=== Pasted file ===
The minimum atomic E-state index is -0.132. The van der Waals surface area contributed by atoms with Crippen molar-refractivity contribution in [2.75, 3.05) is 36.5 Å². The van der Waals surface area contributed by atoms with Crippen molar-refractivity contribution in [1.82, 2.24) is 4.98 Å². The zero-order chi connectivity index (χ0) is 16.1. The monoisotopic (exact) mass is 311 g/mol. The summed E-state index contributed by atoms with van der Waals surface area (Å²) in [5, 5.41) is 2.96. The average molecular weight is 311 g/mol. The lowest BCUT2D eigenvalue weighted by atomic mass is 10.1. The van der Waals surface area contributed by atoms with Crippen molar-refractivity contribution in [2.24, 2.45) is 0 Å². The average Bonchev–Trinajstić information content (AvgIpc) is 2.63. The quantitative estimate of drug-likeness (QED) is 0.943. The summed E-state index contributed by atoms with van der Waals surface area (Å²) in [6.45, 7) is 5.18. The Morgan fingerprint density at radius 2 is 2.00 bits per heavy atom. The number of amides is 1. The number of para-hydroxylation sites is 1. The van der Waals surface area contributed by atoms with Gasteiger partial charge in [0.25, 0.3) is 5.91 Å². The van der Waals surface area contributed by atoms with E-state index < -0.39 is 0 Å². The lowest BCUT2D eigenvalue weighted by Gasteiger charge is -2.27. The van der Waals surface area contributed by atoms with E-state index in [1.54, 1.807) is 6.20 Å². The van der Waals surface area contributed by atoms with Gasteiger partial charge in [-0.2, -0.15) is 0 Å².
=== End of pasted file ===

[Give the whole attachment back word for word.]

The minimum atomic E-state index is -0.132. The van der Waals surface area contributed by atoms with Crippen molar-refractivity contribution in [2.75, 3.05) is 36.5 Å². The van der Waals surface area contributed by atoms with Crippen molar-refractivity contribution in [1.82, 2.24) is 4.98 Å². The zero-order chi connectivity index (χ0) is 16.1. The monoisotopic (exact) mass is 311 g/mol. The summed E-state index contributed by atoms with van der Waals surface area (Å²) in [5, 5.41) is 2.96. The average molecular weight is 311 g/mol. The lowest BCUT2D eigenvalue weighted by atomic mass is 10.1. The van der Waals surface area contributed by atoms with Crippen molar-refractivity contribution in [2.24, 2.45) is 0 Å². The average Bonchev–Trinajstić information content (AvgIpc) is 2.63. The quantitative estimate of drug-likeness (QED) is 0.943. The summed E-state index contributed by atoms with van der Waals surface area (Å²) in [6.45, 7) is 5.18. The Morgan fingerprint density at radius 2 is 2.00 bits per heavy atom. The number of amides is 1. The number of para-hydroxylation sites is 1. The van der Waals surface area contributed by atoms with Gasteiger partial charge in [0.25, 0.3) is 5.91 Å². The van der Waals surface area contributed by atoms with E-state index < -0.39 is 0 Å². The lowest BCUT2D eigenvalue weighted by Gasteiger charge is -2.27. The van der Waals surface area contributed by atoms with E-state index in [1.54, 1.807) is 6.20 Å². The van der Waals surface area contributed by atoms with Gasteiger partial charge in [-0.2, -0.15) is 0 Å².